1. Dave Stockton taught me to divide long putts into three parts: The first part is the starting line, and break is minimal; the second is where the ball reaches the apex of its curve; and the third is when the ball is rolling the slowest so it breaks the most. I use this image on putts of more than, say, 30 feet.
__2.__Here I'm sizing up speed from the putt's midpoint (see above), on the low side of the line. I've already read the overall break from behind the ball. If I can get a feel for how fast the ball should be rolling at this point, I'll have a good idea of the overall pace. Making "air strokes" from this position helps me groove my feel.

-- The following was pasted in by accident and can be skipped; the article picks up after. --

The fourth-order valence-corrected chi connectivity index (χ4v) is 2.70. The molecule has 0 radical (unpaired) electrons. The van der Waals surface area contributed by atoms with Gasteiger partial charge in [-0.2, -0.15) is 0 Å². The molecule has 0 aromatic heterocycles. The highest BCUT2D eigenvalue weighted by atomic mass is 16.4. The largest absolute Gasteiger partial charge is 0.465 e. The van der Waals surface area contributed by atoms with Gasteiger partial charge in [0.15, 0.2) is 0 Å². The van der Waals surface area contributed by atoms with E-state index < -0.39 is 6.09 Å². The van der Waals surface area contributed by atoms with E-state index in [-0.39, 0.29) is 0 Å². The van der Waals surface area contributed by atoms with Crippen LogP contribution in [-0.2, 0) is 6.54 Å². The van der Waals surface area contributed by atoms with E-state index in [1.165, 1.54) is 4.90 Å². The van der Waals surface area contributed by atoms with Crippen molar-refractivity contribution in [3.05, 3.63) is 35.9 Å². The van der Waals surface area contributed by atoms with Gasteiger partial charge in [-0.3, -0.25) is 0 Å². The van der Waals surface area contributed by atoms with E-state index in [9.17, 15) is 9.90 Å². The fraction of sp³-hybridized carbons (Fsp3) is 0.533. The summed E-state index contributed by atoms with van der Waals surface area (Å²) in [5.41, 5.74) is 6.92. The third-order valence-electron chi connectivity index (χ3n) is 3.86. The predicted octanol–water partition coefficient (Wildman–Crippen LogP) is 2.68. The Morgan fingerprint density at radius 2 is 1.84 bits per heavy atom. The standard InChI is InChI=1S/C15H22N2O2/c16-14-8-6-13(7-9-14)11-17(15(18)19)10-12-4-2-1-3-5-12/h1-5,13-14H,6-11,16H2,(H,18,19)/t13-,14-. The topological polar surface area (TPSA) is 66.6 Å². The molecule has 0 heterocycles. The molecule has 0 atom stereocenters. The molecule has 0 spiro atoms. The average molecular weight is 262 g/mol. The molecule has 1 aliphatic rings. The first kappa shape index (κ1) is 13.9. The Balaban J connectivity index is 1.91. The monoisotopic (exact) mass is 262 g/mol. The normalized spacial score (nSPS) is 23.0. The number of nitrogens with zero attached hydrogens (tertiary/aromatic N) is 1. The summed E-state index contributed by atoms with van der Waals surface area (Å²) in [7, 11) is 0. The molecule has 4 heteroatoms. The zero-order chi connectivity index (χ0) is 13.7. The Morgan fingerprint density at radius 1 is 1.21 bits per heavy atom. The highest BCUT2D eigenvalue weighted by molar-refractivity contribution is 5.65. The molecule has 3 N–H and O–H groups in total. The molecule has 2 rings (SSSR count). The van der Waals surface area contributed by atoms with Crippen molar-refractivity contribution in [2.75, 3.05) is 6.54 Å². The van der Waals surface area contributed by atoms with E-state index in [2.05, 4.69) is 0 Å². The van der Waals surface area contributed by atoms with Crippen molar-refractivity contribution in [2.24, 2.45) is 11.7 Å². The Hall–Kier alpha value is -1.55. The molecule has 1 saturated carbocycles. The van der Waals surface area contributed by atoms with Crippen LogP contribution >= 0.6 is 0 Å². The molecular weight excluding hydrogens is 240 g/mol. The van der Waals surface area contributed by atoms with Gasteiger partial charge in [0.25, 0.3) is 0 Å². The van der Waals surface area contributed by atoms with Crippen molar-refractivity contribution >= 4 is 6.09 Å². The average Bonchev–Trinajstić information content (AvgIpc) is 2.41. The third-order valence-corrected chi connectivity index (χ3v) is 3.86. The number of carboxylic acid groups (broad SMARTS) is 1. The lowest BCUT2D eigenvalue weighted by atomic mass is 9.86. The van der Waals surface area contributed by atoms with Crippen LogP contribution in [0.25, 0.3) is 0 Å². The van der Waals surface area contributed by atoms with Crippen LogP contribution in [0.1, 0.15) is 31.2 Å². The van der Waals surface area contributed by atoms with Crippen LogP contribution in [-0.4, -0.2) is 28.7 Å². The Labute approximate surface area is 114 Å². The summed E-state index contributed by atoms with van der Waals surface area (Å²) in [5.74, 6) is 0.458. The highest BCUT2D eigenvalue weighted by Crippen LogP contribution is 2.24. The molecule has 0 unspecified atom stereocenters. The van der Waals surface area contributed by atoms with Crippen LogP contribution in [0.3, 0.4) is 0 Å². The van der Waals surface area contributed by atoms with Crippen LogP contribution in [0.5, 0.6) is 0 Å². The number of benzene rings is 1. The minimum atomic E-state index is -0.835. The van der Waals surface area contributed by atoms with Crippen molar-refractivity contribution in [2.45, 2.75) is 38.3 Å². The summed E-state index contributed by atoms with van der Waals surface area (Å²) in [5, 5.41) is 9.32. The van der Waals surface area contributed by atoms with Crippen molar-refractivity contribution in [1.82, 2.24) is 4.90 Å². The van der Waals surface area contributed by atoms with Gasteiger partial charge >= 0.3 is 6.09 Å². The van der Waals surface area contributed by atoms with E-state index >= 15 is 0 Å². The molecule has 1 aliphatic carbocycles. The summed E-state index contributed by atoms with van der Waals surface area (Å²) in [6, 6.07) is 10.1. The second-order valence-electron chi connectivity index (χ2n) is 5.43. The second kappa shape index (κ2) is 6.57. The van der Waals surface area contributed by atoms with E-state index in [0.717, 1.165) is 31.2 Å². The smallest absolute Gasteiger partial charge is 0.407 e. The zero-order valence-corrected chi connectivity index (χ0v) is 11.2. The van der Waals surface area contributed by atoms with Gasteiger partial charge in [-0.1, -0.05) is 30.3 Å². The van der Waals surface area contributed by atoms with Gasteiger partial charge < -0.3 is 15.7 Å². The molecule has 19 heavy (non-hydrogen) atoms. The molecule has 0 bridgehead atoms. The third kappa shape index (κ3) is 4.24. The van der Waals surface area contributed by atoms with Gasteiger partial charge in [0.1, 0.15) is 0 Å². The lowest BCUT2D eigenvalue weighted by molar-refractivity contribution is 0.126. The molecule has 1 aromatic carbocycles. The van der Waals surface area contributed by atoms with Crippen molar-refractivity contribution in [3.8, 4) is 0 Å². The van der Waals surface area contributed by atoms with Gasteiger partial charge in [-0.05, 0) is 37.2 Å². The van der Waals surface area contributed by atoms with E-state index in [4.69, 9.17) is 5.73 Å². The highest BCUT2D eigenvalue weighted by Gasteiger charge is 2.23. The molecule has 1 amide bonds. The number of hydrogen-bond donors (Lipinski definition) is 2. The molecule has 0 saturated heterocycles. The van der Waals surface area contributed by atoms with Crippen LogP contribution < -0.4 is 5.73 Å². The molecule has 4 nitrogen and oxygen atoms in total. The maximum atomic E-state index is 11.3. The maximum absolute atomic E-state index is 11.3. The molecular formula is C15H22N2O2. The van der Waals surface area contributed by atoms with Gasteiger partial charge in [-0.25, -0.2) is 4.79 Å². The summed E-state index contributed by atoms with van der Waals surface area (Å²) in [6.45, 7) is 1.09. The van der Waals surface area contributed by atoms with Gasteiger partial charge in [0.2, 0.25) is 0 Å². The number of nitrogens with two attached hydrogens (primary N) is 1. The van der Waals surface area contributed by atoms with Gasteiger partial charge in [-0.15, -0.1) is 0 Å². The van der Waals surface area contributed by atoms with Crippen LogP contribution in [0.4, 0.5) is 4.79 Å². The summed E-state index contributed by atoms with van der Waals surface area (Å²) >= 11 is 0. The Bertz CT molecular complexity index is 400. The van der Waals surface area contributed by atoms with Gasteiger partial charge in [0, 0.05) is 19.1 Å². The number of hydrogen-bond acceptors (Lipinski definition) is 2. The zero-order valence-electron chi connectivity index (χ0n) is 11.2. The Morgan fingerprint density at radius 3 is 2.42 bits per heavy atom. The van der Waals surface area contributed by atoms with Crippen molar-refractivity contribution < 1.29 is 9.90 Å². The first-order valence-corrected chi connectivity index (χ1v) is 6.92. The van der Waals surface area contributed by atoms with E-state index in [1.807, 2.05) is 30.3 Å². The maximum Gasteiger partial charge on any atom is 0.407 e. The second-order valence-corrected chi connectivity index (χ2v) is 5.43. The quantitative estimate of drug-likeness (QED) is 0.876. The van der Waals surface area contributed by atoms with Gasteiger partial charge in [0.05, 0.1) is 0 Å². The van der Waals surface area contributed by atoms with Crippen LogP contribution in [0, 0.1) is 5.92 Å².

3. Finally, I walk behind the ball and make a practice stroke standing perpendicular to my starting line. Looking down the line helps me visualize the pace. Don't make the common mistake of getting caught up in break and ignoring speed. I imagine a ball sitting at the apex, and I try to putt through that ball with good pace.
Sorenstam writes instruction articles only for Golf Digest Publications. View more tips from Annika.